She had her 6-year-old daughter by the forearm. Tugged on her in the produce section, then hurriedly pulled her into a vacant aisle.  Like an eagle—-even with piercing eagle eyes—-her talons clenched onto that arm as if she were truly preparing to take flight. As if she were willing to do whatever it would take to bust through the ceiling of the grocery store, then upward, exploding through the roof, breaking into daylight, and taking her prey far, far away.

“Stop acting like a child!!” She snapped at her as discretely as possible, while restraining her voice. “Stop touching everything you see!! Can’t you just act normal!?”

“But, Mom…I…”

“STOP IT!!!!”

And that was it.  That was where the beratement ended, just before those talons clenched her arm one last time to leave a final impression of the mother’s anger.

I watched the entire scene. I wanted to intervene, but kept my distance. Probably because I hadn’t witnessed the daughter’s supposed unruly behavior that warranted such a stern scolding. On the other hand, the mother might have been the type of person who was upset by the slightest infraction. Maybe her daughter had simply picked up an orange to innocently study its texture. Perhaps, before they entered the store, something had happened causing the mother to lose her last bit of patience. I hadn’t a clue of the scene’s history, so I stayed quiet.

*           *          *

A week later at the store, I met a man in the checkout line whose hand was badly scarred. He’d obviously had reconstructive surgery. The scene I had witnessed between the mother and daughter had stayed with me. When I saw his hand, I began to think about the mother’s fierce grip on her daughter, and wondered if her talons might have pierced her skin—deep enough to make a scar. I thought about how our lives are full of scars. Some are physically visible, while others have penetrated deep within our memories and will remain there until we die. And some scars have pasts that, over time, have clouded and become hard to recall, their details muted.

But there was something about the man that compelled my curiosity. It was one of those feelings where things just felt safe. Perhaps I’ve trained myself to feel comfortable asking people about things that others might deem as intrusive or stepping over their boundaries. But I don’t see it that way. I simply go with my gut. I go with my radar of reading people’s character. It’s something I’ve done all my adult life, and, honestly, sometimes I can get that read in just a matter of seconds. Such as the man in line with me. Unlike the angry mother, he had a kind expression—-he was approachable.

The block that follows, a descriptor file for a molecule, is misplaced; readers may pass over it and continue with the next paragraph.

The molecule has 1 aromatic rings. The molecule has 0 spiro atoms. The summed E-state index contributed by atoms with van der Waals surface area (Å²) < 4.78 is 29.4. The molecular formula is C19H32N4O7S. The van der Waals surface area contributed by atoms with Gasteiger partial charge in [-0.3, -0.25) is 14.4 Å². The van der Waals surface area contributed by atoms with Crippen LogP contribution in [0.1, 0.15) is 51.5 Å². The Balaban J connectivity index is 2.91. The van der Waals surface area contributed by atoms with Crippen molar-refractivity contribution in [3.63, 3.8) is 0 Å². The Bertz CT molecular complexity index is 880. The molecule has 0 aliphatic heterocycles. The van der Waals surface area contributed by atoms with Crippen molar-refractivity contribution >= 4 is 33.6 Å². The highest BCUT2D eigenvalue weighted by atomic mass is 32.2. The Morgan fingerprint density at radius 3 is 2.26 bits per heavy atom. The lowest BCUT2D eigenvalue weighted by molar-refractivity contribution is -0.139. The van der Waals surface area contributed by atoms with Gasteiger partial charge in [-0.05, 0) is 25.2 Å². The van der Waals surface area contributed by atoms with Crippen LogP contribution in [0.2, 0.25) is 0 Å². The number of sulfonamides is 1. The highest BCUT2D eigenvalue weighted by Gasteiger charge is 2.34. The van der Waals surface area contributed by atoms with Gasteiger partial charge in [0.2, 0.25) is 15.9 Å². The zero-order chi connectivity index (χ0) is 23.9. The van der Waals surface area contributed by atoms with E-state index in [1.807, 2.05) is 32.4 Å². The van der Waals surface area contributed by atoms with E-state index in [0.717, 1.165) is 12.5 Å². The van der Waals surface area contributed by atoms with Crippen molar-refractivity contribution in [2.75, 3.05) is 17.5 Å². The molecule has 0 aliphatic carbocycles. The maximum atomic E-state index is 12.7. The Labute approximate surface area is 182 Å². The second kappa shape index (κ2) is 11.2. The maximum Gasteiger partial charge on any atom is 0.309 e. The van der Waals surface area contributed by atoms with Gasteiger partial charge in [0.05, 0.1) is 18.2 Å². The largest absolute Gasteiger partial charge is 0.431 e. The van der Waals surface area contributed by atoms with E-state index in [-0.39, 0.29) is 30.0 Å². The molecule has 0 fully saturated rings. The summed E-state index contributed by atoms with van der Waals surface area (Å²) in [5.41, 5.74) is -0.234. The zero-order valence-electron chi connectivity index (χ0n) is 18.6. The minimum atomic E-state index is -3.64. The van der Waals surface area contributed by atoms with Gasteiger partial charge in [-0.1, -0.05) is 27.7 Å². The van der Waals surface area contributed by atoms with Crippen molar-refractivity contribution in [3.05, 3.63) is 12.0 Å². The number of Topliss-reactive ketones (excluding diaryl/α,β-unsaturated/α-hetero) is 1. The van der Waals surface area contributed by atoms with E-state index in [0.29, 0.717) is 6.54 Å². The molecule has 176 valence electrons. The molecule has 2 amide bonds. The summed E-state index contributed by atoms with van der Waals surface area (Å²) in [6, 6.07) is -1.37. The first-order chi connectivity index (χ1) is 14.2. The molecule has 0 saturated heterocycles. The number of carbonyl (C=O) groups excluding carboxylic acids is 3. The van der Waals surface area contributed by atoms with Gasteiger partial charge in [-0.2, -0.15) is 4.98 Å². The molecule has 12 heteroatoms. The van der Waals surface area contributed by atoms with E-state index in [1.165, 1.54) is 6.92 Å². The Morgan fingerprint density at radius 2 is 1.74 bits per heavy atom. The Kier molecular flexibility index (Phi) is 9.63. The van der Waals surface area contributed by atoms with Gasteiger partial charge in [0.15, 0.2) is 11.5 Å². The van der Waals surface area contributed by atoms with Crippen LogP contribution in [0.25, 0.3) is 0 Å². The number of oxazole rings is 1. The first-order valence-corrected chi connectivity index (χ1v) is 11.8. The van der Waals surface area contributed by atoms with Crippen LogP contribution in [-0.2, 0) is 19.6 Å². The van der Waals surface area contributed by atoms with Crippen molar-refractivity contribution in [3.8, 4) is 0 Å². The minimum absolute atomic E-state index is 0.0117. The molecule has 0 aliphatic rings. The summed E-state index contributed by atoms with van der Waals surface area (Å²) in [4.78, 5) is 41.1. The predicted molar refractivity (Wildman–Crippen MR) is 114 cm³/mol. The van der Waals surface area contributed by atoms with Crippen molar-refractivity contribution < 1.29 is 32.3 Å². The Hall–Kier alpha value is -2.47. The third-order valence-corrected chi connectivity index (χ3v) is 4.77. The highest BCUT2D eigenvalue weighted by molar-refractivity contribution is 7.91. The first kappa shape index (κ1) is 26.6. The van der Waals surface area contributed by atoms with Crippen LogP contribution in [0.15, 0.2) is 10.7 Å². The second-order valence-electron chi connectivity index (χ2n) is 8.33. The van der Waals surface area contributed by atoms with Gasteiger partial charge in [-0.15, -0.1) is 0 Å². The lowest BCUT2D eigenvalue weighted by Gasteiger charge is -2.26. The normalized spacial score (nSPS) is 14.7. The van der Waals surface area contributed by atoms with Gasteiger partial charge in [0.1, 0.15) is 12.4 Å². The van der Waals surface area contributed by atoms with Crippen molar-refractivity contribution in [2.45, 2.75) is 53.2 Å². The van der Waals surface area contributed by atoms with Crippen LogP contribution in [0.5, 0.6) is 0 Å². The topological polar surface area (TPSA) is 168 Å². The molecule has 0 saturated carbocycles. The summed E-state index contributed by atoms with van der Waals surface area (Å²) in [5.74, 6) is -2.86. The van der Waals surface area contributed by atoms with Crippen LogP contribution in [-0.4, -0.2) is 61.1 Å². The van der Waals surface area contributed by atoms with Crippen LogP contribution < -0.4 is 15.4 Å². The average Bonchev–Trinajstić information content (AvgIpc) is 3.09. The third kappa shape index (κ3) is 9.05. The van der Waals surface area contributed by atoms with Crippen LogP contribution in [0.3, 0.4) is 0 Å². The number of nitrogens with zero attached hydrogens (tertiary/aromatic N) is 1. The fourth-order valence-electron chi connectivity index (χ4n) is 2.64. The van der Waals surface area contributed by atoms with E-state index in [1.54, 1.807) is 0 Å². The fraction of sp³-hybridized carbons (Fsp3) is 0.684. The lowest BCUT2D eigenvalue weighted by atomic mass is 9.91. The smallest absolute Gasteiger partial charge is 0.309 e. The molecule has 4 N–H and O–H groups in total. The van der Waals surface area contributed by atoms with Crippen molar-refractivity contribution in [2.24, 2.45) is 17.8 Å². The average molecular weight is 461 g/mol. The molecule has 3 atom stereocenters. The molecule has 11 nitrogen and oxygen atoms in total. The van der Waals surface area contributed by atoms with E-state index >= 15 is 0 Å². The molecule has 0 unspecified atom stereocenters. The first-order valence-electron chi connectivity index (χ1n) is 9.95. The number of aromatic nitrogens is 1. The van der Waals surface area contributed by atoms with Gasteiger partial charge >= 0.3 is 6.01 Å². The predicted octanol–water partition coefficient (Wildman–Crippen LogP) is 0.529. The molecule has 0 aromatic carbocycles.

“Excuse me, sir” I said. “But I have a question.”

“Okay,” he replied. “What is it?”

“Your hand…what happened?”

“What happened? Well that, my friend, is a story.”

“I don’t mean to pry. I—“

“It’s quite alright. I’ll be happy to tell you.”

*           *          *

Whenever there is a threat to our survival, we instinctively use our flight or fight response to protect ourselves…or someone else.

That’s why he defended his grandson during an evening walk. There was no concern that the pit bull might turn on him. He had found himself caught in the line of duty—-a place he couldn’t avoid, He would be cursed forever knowing he had failed to protect. But he was a good man, and the thought that he would opt for self-preservation was utterly absurd.

The pit bull charged at the boy with primal and deadly intent. The dog’s chain leash slapped at the concrete sidewalk and whipped itself in the air as it gained speed, having broken free from its owner’s hands. Just seconds from reaching the boy, the grandfather positioned himself between the two, and took the hit with an outstretched arm.